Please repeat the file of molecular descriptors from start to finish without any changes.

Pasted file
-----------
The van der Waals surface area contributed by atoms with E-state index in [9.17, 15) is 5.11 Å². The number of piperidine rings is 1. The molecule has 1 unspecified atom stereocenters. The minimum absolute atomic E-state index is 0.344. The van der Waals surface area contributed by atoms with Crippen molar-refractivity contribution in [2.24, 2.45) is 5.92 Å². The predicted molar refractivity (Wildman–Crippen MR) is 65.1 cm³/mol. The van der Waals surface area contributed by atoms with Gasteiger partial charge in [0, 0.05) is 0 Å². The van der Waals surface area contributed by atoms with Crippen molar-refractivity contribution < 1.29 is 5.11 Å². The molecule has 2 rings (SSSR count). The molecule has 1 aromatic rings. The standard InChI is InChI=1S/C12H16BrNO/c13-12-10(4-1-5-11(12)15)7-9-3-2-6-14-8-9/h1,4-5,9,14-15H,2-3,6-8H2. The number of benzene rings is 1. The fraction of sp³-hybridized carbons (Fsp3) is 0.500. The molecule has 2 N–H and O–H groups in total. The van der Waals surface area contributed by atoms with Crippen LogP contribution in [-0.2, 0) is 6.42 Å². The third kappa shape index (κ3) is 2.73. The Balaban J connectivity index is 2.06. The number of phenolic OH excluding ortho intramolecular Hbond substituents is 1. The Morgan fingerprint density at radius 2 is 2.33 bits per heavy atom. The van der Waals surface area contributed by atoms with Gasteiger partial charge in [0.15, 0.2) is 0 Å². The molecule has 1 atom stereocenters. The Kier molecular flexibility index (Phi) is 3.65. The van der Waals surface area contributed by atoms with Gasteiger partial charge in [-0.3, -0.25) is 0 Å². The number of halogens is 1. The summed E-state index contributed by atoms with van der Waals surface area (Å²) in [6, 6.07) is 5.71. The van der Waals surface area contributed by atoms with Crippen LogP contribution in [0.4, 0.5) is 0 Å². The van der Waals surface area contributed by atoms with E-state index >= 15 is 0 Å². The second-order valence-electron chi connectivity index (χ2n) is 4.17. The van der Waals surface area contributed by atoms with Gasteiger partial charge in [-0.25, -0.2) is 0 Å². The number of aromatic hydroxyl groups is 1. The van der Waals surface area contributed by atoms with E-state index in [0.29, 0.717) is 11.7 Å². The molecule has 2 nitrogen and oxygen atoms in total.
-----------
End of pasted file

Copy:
The van der Waals surface area contributed by atoms with E-state index in [9.17, 15) is 5.11 Å². The number of piperidine rings is 1. The molecule has 1 unspecified atom stereocenters. The minimum absolute atomic E-state index is 0.344. The van der Waals surface area contributed by atoms with Crippen molar-refractivity contribution in [2.24, 2.45) is 5.92 Å². The predicted molar refractivity (Wildman–Crippen MR) is 65.1 cm³/mol. The van der Waals surface area contributed by atoms with Gasteiger partial charge in [0, 0.05) is 0 Å². The van der Waals surface area contributed by atoms with Crippen molar-refractivity contribution < 1.29 is 5.11 Å². The molecule has 2 rings (SSSR count). The molecule has 1 aromatic rings. The standard InChI is InChI=1S/C12H16BrNO/c13-12-10(4-1-5-11(12)15)7-9-3-2-6-14-8-9/h1,4-5,9,14-15H,2-3,6-8H2. The number of benzene rings is 1. The fraction of sp³-hybridized carbons (Fsp3) is 0.500. The molecule has 2 N–H and O–H groups in total. The van der Waals surface area contributed by atoms with Crippen LogP contribution in [-0.2, 0) is 6.42 Å². The third kappa shape index (κ3) is 2.73. The Balaban J connectivity index is 2.06. The number of phenolic OH excluding ortho intramolecular Hbond substituents is 1. The Morgan fingerprint density at radius 2 is 2.33 bits per heavy atom. The van der Waals surface area contributed by atoms with Gasteiger partial charge in [0.15, 0.2) is 0 Å². The molecule has 1 atom stereocenters. The Kier molecular flexibility index (Phi) is 3.65. The van der Waals surface area contributed by atoms with Gasteiger partial charge in [-0.3, -0.25) is 0 Å². The number of halogens is 1. The summed E-state index contributed by atoms with van der Waals surface area (Å²) in [6, 6.07) is 5.71. The van der Waals surface area contributed by atoms with Crippen LogP contribution in [0.4, 0.5) is 0 Å². The van der Waals surface area contributed by atoms with E-state index >= 15 is 0 Å². The second-order valence-electron chi connectivity index (χ2n) is 4.17. The van der Waals surface area contributed by atoms with Gasteiger partial charge in [-0.25, -0.2) is 0 Å². The number of aromatic hydroxyl groups is 1. The van der Waals surface area contributed by atoms with E-state index in [0.29, 0.717) is 11.7 Å². The molecule has 2 nitrogen and oxygen atoms in total.